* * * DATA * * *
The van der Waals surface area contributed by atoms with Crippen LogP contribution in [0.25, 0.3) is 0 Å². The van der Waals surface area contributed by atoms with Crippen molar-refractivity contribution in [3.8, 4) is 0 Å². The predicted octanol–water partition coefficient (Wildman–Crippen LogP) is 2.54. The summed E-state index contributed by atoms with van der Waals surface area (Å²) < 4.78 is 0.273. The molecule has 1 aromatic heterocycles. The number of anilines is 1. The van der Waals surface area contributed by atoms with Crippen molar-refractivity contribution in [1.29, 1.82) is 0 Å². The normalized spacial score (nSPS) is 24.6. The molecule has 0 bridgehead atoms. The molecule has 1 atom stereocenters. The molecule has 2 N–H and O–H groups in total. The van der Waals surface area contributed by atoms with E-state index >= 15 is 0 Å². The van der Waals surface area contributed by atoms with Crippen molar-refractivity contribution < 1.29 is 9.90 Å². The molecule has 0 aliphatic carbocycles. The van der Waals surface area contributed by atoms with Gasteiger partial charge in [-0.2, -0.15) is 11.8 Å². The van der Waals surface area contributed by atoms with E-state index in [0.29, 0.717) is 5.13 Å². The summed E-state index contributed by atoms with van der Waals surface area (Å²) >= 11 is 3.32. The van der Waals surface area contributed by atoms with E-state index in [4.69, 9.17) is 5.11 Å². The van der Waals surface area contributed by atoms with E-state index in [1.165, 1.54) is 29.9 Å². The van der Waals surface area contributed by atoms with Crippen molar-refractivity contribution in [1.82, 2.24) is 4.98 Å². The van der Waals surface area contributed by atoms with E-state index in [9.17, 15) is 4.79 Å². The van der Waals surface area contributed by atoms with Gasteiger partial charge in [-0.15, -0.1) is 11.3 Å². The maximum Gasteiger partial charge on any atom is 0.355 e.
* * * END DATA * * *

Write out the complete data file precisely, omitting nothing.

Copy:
The van der Waals surface area contributed by atoms with Crippen LogP contribution in [0.25, 0.3) is 0 Å². The van der Waals surface area contributed by atoms with Crippen molar-refractivity contribution in [3.8, 4) is 0 Å². The predicted octanol–water partition coefficient (Wildman–Crippen LogP) is 2.54. The summed E-state index contributed by atoms with van der Waals surface area (Å²) < 4.78 is 0.273. The molecule has 1 aromatic heterocycles. The number of anilines is 1. The van der Waals surface area contributed by atoms with Crippen molar-refractivity contribution in [1.29, 1.82) is 0 Å². The normalized spacial score (nSPS) is 24.6. The molecule has 0 bridgehead atoms. The molecule has 1 atom stereocenters. The molecule has 2 N–H and O–H groups in total. The van der Waals surface area contributed by atoms with E-state index >= 15 is 0 Å². The van der Waals surface area contributed by atoms with Crippen molar-refractivity contribution < 1.29 is 9.90 Å². The molecule has 0 aliphatic carbocycles. The van der Waals surface area contributed by atoms with Gasteiger partial charge in [-0.2, -0.15) is 11.8 Å². The van der Waals surface area contributed by atoms with E-state index in [0.29, 0.717) is 5.13 Å². The summed E-state index contributed by atoms with van der Waals surface area (Å²) >= 11 is 3.32. The van der Waals surface area contributed by atoms with E-state index in [4.69, 9.17) is 5.11 Å². The van der Waals surface area contributed by atoms with E-state index in [1.165, 1.54) is 29.9 Å². The van der Waals surface area contributed by atoms with Crippen molar-refractivity contribution in [1.82, 2.24) is 4.98 Å². The van der Waals surface area contributed by atoms with E-state index in [9.17, 15) is 4.79 Å². The van der Waals surface area contributed by atoms with Gasteiger partial charge in [-0.15, -0.1) is 11.3 Å². The maximum Gasteiger partial charge on any atom is 0.355 e.